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Discussion Starter · #1 ·
I had to replace our whole house plumbing recently. We had very acidic water and it was slowly destroying the copper pipes. We have well water that is treated with a neutralizer. But the amount of continued corrosion had to be stopped. Initially I had to open a wall and ceiling where the main waste line (PVC) had a few leaks. So, I figured there was no better time than now to replace it all. I have installed a Viega manifold with all home runs to every outlet.
I used 1/2" color coded Pex with the crimp copper sleeves. I could not run 3/4" because of limited space, but thought about it. I ran all of the pex up two separate chases. One for hot, one for cold. No kinks, and all penetrations fitted with pex supports so no chance of abrasion.
Supplying the manifold is 3/4" PVC on cold side and 3/4"Copper on hot side. I have a sediment filter inline on the cold side just after the neutralizer filter. which in turn are fed by 2 bladder tanks that are just about 4 years old. The reason for two is the fact that the crawlspace where they are located is just about 2' tall.
Now my question... We had no significant pressure loss with all copper, but now we do when running more than one outlet. How do I increase the pressure on the whole system? Do I increase pressure on the bladder tanks? Do I turn the screw on the pressure regulator? That one seems the most obvious.. But before I do, I just wanted a bit of clarity.
Thanks - Tom
 

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All main runs should have been 3/4 not 1/2. Your getting almost 1/2 as much flow in a 1/2 pipe.
 
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Discussion Starter · #3 ·
I know where you are going with that 3/4", but a buddy of mine just finished a large addition where his plumber used 1/2" all through it. He has had not one issue with supply flow. From manifold to faucet. With 3/4" in to manifold on hot and cold sides.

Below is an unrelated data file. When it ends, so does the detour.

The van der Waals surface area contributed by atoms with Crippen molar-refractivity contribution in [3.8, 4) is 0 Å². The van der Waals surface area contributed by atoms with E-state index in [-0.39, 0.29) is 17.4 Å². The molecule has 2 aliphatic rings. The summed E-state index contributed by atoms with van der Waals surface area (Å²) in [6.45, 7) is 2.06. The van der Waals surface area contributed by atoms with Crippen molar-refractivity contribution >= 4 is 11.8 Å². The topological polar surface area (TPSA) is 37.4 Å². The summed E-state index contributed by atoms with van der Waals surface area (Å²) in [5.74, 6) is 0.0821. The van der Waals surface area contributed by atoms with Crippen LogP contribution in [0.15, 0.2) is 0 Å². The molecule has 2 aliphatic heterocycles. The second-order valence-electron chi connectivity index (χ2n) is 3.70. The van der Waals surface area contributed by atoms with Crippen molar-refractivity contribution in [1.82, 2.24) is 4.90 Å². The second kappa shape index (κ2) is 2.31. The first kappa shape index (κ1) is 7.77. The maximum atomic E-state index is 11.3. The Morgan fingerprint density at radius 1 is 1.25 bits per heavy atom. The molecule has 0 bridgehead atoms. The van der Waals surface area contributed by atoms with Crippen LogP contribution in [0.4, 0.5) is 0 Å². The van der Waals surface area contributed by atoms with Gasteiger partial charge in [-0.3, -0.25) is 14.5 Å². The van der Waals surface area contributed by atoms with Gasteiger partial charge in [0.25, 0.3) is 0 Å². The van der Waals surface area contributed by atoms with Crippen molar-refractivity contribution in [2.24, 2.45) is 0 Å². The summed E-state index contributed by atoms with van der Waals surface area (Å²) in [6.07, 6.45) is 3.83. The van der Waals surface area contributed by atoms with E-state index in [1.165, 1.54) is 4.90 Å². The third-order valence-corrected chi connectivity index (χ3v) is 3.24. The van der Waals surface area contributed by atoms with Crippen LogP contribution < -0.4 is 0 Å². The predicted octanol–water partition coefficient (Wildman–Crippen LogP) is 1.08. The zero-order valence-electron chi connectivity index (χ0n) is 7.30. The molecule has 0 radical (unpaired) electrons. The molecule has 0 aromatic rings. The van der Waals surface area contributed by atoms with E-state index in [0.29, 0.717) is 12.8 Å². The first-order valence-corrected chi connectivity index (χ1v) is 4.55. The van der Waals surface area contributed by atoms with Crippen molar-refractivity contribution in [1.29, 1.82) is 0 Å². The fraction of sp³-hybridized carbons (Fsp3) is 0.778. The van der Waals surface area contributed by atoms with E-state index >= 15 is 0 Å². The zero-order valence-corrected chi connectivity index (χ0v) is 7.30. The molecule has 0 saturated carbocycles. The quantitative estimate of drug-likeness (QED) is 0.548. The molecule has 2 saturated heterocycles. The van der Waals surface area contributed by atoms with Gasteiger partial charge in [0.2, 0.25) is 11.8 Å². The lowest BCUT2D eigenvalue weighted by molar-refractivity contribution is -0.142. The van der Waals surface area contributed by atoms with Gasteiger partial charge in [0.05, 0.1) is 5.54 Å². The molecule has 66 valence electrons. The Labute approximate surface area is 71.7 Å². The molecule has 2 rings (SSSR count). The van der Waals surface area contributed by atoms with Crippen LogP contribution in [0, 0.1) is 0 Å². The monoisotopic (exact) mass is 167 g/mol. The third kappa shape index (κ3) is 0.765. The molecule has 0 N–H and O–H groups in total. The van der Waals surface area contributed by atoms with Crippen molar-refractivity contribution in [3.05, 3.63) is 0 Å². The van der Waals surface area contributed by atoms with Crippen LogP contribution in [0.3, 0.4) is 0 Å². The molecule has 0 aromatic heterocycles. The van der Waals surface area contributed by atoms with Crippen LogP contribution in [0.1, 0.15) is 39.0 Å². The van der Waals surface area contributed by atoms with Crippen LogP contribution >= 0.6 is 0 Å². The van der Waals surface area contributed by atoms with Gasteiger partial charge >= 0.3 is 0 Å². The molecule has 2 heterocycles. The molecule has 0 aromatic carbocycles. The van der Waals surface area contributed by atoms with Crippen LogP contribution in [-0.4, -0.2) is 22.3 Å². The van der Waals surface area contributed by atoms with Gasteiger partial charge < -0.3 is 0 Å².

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Sure it's not just the aerators pluged up?
 

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I have a PB Manifold system and all 1/2 inch runs to the manifold and have no pressure problems. I think 1/2 inch is pretty common. Please don't start with the PB. Its fine on a well with non-chlorinated water, and all splices with aluminum bands have been replaced with Watts shark bites. Its still used extensively in Europe with copper bands.

PS why wasn't the sediment filter placed prior to the neutralizer tank? And why did the neutralizer not halt the copper oxide?
 

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Discussion Starter · #6 · (Edited)
The sediment filter was placed after the neutralizer tank because of particulates that get washed through it. It is just one of those plastic screen filters. It does not get much sediment, so I clean it once every two months.
As for the oxidation, I believe it eventually would have stopped down the road. Because there was so much pitting and sediment in the copper it was time to replace. When I demo'd the copper, there was a layer of sediment in the horizontal 3/4" main line.
As for aerators, i checked them all... Clear
 

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Did u check status of pressure tank and holding tanks..make sure air cushions/bladders set up correctly. tanks have air cushions established and are pressurized as/if required e.g., main tank has an internal bladder which should be pressurized with a pump or compressed air to pressure equal to pump set point then pump re energized to supply the water to the system and so on
 
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